Sqor Sports
by Mark Hogan, 08th January 2019
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Sqor Sports - Elevator Pitch:
"Sqor Sports is an enterprise solution for sports. We believe that the economics of social media are unbalanced for the Athlete, Team, League, and Global Event. We’ve redefined the economic model to empower you."

Hi Brian, and welcome to InspiredStartups.com! Firstly, tell us a bit about yourself and how you ended up becoming an entrepreneur. 

I’ve always been a huge sports fan. I actually used to dream of playing baseball professionally. However, my baseball career ended after I graduated from LSU. After earning a degree in international trade and finance, I went into the financial services industry. I worked there for 18 years, specializing in investment banking. Then, in 2006, I began to notice the emerging power of social media. At that time, there were some big companies around, but it was nowhere near where we are today. I could foresee the impact that social media would have on the world. Shortly after that, I created trueAnthem/Virtual Fan Network, which eventually became Sqor Sports.

You started your career working for someone else. How did you convince yourself to quit the security your job provided and become an entrepreneur? 

When I saw the opportunity to start a business, I believed that I was innovative and unique. I knew that I wanted to take the risk to be successful in a growing market. Even though there are many risks associated with entrepreneurship, you have to be as calculated and smart about it as possible.  

What have you found to be the main differences between working for yourself and someone else? What traits did you display that suggested you could be your own boss?

It’s very different. Being an entrepreneur means dealing with a lot of uncertainty... And sometimes failure. I’ve come to enjoy learning from these experiences and using them to better myself and my decisions in the future. I’m also very passionate about my work, and because of my passion, I feel even more of a drive to continue to grow my business.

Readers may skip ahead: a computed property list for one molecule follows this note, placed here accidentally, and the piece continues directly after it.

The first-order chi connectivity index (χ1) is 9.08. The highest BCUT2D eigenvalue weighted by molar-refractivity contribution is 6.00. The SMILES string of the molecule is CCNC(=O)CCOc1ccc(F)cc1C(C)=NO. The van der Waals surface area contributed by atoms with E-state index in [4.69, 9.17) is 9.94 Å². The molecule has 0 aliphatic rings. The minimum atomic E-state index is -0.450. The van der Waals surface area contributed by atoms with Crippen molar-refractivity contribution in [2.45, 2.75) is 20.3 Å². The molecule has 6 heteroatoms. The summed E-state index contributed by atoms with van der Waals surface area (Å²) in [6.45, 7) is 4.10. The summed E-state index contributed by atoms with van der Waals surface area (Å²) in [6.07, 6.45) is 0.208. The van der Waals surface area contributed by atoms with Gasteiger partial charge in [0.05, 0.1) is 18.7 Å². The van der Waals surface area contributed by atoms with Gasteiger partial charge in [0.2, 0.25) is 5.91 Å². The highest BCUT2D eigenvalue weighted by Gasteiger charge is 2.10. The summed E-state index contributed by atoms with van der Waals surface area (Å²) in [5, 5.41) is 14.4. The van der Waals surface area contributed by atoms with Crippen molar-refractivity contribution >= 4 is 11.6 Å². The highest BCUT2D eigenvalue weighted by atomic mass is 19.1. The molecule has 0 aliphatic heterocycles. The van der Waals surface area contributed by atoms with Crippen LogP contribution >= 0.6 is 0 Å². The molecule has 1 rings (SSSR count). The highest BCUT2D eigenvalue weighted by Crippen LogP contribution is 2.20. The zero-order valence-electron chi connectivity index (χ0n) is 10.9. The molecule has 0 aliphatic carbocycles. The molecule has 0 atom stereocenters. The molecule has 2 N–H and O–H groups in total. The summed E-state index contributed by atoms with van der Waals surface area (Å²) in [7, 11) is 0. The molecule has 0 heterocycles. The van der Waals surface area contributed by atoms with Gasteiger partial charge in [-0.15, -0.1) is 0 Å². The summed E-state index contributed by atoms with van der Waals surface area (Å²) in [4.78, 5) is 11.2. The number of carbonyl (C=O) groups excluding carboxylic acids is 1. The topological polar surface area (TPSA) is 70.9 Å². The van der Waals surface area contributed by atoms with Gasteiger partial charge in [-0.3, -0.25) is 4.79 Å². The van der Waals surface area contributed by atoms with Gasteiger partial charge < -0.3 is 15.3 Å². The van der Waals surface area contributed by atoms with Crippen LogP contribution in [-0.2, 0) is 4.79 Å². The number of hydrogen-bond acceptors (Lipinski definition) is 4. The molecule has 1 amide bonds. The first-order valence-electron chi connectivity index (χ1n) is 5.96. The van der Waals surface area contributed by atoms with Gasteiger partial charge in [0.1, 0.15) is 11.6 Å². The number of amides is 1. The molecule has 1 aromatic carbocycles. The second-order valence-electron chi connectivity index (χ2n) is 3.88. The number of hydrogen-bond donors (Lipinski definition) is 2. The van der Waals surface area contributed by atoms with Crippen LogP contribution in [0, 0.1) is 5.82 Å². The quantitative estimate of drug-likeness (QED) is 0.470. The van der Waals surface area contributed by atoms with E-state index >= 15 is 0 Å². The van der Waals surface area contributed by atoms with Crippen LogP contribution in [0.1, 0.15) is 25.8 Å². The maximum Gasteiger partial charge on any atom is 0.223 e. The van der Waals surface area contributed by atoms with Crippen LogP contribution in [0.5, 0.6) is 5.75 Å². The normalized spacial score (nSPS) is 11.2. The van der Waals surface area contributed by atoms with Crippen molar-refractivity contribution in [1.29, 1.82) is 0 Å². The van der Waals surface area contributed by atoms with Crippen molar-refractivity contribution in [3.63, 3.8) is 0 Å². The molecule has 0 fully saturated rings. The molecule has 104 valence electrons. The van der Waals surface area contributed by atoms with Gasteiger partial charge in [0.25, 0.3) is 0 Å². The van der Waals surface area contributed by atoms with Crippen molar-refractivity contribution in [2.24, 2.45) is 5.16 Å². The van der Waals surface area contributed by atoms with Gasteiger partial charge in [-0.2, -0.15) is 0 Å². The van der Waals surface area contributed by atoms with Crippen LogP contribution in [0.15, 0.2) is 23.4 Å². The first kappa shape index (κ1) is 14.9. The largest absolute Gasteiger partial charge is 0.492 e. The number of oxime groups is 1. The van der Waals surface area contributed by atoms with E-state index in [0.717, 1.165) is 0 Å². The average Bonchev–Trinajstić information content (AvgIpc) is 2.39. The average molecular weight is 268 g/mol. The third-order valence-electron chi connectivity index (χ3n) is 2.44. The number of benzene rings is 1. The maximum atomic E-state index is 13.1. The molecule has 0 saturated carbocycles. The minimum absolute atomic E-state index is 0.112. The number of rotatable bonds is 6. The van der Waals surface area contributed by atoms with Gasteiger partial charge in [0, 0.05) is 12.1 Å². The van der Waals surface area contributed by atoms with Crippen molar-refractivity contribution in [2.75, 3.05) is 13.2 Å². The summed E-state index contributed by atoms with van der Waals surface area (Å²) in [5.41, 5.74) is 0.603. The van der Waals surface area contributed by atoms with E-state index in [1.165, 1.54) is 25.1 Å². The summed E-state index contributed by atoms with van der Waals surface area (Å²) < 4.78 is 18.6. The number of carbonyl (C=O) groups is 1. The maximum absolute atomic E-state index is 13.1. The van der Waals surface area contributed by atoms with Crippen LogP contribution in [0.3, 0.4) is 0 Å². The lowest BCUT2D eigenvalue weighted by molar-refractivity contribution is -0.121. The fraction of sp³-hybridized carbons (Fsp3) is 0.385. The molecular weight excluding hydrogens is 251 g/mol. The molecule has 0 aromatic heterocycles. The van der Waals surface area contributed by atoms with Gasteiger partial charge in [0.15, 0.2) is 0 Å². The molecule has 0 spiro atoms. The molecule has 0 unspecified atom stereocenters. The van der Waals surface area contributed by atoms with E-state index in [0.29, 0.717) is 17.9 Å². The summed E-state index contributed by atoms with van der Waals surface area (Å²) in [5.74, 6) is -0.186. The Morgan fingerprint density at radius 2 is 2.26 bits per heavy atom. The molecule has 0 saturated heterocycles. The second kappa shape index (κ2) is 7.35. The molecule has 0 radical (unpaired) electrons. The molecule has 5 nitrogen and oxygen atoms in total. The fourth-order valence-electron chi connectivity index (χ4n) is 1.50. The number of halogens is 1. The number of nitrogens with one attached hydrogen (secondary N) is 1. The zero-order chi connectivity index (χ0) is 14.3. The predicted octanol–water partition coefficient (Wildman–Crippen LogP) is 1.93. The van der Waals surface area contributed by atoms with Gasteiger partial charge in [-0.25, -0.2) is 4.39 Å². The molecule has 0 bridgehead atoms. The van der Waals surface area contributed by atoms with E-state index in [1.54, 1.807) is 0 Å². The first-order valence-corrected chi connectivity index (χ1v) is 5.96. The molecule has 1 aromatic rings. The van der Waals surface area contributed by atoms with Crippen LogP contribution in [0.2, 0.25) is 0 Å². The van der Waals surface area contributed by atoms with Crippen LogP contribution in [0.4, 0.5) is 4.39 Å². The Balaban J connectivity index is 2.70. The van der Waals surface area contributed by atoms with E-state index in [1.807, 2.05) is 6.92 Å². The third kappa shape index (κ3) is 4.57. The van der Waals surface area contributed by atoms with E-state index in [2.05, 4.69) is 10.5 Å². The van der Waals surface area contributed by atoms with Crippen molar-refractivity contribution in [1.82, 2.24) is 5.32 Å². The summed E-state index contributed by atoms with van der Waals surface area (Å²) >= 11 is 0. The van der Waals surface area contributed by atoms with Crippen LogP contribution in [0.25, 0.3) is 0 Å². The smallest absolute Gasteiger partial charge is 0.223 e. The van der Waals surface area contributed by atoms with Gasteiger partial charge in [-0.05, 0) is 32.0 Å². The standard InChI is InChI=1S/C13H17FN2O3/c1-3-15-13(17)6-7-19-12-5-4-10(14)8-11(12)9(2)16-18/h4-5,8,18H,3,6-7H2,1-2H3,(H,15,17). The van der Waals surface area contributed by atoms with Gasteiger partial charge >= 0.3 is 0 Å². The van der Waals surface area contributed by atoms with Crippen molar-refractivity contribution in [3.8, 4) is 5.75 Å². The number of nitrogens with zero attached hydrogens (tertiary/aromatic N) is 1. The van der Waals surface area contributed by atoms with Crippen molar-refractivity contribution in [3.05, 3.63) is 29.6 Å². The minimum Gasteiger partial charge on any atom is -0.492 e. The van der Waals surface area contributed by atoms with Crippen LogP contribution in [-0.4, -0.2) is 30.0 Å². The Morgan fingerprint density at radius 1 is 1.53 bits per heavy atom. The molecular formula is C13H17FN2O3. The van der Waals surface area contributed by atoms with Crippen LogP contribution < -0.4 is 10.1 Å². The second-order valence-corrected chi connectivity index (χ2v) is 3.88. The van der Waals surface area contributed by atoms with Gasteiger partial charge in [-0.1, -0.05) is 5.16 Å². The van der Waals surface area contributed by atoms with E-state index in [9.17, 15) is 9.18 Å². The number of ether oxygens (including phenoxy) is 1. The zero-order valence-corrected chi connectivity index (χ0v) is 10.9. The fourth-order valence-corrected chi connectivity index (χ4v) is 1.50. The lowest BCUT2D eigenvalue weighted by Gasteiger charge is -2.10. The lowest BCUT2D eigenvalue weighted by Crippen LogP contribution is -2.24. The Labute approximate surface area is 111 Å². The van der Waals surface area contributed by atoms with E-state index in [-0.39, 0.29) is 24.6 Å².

You've founded several startups -- Sqor Sports, trueAnthem, Virtual Fan Network. What are your key learnings from your entrepreneurial journey so far? Have you made any mistakes, and how can other startups avoid repeating them? 

Entrepreneurship requires flexibility. No matter how well you strategize, things will not always go exactly as planned. I like to think of mistakes more as learning opportunities to guide future decisions. When you’re thrown a curve ball, you must allow yourself to take a second to rethink your strategy and adapt. Startups should surely avoid being rigid and inflexible. 

Sqor Sports gradually grew from trueAnthem. What can you say about being open to changing your idea if what you originally planned isn't working?

I’m open to adapting when necessary. The risks you take as an entrepreneur should be well planned and thought out, but you have to be willing to fix what doesn’t seem to work as well. 

Earlier this year you said you were "very good at raising money and getting the business side of things put together". With that in mind, what advice can you give to startups seeking investment?

You need to communicate the problem you solve, and explain your value proposition. Clearly describe how you will make money, how much money you will need, and what you will do with it. Most importantly, never give up. 

Have you had much experience with pitching, and if so, have you picked up on any techniques that have proved successful or unsuccessful?

I’ve learned that you must stay passionate and communicate your vision clearly and concisely. Be confident. Make sure to be specific and don’t waver with your plan. 

You "risked the business" when you decided to work with your CTO, Noah Gift. How important is it to follow your gut do you think, and what can you say about putting the right team of people together?

I think it’s essential to follow your gut --- that’s as long as you have the reasoning to back it up. That being said, having a team of people on the same page, with the same determination and enthusiasm, is truly invaluable. I consider Sqor Sports’ success to be the result of an ongoing team effort. 

You attempted to gamify Sqor Sports with "showdowns". What have you learnt about gamification and do you think it has a sustainable future?  

Users and athletes love gamification; it’s fun. We just released our newest iOS app called Iconify. Iconify gives users the ability to create sports-related images that can be shared with friends on the Sqor Sports platform and other social media platforms. Iconify images are created to show off team spirit or even for specific purposes, like birthday wishes, event invitations, and more.

What's next for Sqor Sports? (I've heard you mention one billion users before!)

For now, we’re aiming to continue what we’re doing. Both our user and athlete bases are growing fast. Our main goal is to connect the athlete with the fan, and we’re now doing that on a larger global scale.

Before we let you go, where can we find you online?

You can find me on Sqor.com and Twitter.



What drives you as an entrepreneur?

What is the best advice you can give to other entrepreneurs?


Mark is a current journalism student in DCU and has covered a range of topics across print and radio. Having taken a class on entrepreneurship, he found startups were the most exciting thing happening in Ireland and developed a keen interest in them. Apart from technology, Mark has a love for biographies and Woody Allen films. You can contact him on Twitter or LinkedIn.

Author: Mark Hogan

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